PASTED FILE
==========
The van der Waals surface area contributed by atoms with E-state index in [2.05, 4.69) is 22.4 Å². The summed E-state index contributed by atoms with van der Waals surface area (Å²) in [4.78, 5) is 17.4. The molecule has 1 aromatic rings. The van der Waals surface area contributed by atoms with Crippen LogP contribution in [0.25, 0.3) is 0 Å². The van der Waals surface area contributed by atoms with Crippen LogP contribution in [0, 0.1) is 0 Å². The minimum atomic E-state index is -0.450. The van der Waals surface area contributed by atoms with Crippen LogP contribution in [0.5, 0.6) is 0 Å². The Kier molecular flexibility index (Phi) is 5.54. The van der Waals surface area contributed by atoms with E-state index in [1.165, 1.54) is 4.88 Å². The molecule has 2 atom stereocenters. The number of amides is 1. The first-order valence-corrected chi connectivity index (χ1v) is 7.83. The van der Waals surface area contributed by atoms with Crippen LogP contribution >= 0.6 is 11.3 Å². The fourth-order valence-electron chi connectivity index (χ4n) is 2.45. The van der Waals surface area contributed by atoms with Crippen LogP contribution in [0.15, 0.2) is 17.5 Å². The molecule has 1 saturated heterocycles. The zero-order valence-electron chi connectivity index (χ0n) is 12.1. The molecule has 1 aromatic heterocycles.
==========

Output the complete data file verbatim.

The van der Waals surface area contributed by atoms with E-state index in [2.05, 4.69) is 22.4 Å². The summed E-state index contributed by atoms with van der Waals surface area (Å²) in [4.78, 5) is 17.4. The molecule has 1 aromatic rings. The van der Waals surface area contributed by atoms with Crippen LogP contribution in [0.25, 0.3) is 0 Å². The van der Waals surface area contributed by atoms with Crippen LogP contribution in [0, 0.1) is 0 Å². The minimum atomic E-state index is -0.450. The van der Waals surface area contributed by atoms with Crippen LogP contribution in [0.5, 0.6) is 0 Å². The Kier molecular flexibility index (Phi) is 5.54. The van der Waals surface area contributed by atoms with E-state index in [1.165, 1.54) is 4.88 Å². The molecule has 2 atom stereocenters. The number of amides is 1. The first-order valence-corrected chi connectivity index (χ1v) is 7.83. The van der Waals surface area contributed by atoms with Crippen LogP contribution >= 0.6 is 11.3 Å². The fourth-order valence-electron chi connectivity index (χ4n) is 2.45. The van der Waals surface area contributed by atoms with Crippen LogP contribution in [0.15, 0.2) is 17.5 Å². The molecule has 1 saturated heterocycles. The zero-order valence-electron chi connectivity index (χ0n) is 12.1. The molecule has 1 aromatic heterocycles.